Valproate-induced hepatic steatogenesis in rats

Authors

  • James H. Lewis,

    1. Departments of Medicine and Pathology, The George Washington University Medical Center, Washington, D.C. 20037
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  • Hyman J. Zimmerman M.D.,

    Chief, Corresponding author
    1. Departments of Medicine and Pathology, The George Washington University Medical Center, Washington, D.C. 20037
    • Division of Gastroenterology, 2150 Pennsylvania Avenue, N.W., Washington, D.C. 20037
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  • Carlton T. Garrett,

    1. Departments of Medicine and Pathology, The George Washington University Medical Center, Washington, D.C. 20037
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  • Elliot Rosenberg

    1. Departments of Medicine and Pathology, The George Washington University Medical Center, Washington, D.C. 20037
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Abstract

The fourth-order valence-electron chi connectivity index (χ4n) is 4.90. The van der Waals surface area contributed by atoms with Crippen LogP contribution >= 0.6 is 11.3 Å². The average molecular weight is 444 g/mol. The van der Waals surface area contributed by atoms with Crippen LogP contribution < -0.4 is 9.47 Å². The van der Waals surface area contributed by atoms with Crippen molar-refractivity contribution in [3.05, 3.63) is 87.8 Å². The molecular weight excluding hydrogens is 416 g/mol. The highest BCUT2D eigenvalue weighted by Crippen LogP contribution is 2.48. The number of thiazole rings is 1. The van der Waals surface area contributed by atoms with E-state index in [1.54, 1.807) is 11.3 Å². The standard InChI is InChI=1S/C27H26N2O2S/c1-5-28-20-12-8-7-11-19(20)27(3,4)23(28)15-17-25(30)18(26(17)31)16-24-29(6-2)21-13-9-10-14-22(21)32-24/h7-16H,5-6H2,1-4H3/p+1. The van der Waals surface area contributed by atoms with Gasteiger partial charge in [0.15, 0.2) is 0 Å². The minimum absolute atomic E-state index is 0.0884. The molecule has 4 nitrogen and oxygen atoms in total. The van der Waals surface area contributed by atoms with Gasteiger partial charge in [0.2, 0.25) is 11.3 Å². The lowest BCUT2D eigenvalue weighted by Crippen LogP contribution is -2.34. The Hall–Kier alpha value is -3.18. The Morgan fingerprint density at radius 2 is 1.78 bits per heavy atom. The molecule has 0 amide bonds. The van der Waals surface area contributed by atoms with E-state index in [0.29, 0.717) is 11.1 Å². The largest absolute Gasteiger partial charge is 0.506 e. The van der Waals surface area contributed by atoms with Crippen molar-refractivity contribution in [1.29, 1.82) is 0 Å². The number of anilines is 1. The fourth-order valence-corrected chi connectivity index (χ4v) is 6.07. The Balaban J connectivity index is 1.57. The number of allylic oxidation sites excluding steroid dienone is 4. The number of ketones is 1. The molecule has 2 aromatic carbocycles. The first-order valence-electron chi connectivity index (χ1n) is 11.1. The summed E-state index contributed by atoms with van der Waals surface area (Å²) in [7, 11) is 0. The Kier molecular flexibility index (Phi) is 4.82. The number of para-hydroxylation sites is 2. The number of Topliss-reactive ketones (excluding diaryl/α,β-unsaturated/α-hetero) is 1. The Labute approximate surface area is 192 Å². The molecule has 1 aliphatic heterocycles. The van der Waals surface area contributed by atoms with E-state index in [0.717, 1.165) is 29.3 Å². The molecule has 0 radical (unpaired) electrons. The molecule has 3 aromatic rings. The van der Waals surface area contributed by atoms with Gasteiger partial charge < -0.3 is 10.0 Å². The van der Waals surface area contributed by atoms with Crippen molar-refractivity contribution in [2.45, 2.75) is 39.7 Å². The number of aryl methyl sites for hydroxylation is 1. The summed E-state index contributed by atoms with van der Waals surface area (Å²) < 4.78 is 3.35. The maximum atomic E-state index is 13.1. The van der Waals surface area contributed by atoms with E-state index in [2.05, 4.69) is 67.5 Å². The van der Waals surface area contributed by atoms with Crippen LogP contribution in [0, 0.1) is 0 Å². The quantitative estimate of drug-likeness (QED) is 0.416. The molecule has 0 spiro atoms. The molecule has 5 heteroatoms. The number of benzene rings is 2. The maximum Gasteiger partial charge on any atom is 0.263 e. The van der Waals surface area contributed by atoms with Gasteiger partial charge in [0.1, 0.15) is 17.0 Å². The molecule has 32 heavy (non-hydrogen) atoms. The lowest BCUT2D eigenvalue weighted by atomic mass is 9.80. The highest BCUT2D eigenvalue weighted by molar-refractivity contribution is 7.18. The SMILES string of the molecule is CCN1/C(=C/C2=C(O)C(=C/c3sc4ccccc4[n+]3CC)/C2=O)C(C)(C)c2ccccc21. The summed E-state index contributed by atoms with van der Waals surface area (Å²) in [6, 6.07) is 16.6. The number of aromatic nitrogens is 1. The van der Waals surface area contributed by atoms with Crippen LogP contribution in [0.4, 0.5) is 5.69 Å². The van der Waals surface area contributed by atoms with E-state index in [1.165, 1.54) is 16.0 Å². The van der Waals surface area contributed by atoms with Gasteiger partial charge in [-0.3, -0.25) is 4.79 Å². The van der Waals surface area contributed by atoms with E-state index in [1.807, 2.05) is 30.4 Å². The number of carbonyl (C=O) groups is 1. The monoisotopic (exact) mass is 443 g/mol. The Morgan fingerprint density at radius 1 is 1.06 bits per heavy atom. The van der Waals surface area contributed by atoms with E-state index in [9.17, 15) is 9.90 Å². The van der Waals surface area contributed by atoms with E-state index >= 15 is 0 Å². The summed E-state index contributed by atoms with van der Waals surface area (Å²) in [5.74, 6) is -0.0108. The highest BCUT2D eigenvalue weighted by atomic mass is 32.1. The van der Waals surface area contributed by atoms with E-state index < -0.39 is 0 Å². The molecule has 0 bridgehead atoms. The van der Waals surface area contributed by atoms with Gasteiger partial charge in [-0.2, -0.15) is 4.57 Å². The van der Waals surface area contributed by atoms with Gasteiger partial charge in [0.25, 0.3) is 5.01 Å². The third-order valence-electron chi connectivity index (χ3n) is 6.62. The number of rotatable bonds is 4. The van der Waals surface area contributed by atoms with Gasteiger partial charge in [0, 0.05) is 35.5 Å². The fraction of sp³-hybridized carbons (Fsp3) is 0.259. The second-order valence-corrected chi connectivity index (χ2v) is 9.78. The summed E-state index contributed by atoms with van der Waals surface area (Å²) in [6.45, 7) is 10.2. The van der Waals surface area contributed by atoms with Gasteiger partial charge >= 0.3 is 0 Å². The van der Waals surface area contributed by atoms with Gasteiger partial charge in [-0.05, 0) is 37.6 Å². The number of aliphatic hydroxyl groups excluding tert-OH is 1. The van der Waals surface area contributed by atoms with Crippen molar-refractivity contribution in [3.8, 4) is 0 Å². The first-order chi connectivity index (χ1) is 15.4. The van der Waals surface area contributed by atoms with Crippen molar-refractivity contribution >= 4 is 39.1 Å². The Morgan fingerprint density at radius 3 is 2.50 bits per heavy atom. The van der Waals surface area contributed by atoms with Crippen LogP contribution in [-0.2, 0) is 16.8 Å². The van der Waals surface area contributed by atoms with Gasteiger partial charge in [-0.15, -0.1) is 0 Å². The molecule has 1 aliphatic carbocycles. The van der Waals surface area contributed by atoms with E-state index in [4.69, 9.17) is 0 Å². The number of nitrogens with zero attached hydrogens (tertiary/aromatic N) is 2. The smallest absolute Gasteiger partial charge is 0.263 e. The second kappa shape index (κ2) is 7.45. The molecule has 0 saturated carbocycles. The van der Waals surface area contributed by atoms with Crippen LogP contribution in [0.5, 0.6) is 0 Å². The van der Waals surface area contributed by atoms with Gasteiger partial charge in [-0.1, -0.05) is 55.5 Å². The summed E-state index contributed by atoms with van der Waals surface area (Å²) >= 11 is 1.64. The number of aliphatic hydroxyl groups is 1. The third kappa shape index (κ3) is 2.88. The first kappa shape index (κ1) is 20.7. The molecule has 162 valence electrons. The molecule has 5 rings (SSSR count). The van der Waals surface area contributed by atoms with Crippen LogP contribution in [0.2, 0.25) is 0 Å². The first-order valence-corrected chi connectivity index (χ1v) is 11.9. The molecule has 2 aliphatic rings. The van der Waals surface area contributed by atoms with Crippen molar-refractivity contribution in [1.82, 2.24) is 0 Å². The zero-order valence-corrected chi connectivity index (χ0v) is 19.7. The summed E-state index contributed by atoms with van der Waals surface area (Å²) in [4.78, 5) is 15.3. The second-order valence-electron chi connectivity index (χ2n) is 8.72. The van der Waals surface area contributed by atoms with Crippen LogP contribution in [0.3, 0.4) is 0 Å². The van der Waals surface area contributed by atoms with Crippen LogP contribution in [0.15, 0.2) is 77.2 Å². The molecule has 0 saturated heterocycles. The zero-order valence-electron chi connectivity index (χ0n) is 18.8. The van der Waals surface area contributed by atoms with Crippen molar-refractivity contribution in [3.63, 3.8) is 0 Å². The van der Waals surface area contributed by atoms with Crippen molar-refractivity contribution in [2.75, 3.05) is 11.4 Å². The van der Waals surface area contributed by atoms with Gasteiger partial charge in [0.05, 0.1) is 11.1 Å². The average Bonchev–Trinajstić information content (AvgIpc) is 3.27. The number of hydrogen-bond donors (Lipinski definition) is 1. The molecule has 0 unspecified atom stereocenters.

The administration of high-dose valproic acid (VPA) (750 mg per kg) consistently produced significant microvesicular steatosis in mature Sprague-Dawley rats after 48 hr. Similar changes occurred in animals pretreated with phenobarbital which received a lower dose of VPA (350 mg per kg), but no steatosis was seen in animals treated with the low-dose VPA alone. The steatogenic effect of VPA is most likely mediated by a toxic metabolite. It can also be speculated that phenobarbital, by enhancing the inducing effects of the hepatic mixed-function oxidase system, may lead to increased conversion of VPA to a toxic metabolite. Young and weanling rats appeared to be resistant to the steatogenic effects of VPA. Reproduction of microvesicular steatosis in this experimental model may permit exploration of factors that enhance or inhibit VPA-induced hepatic injury.

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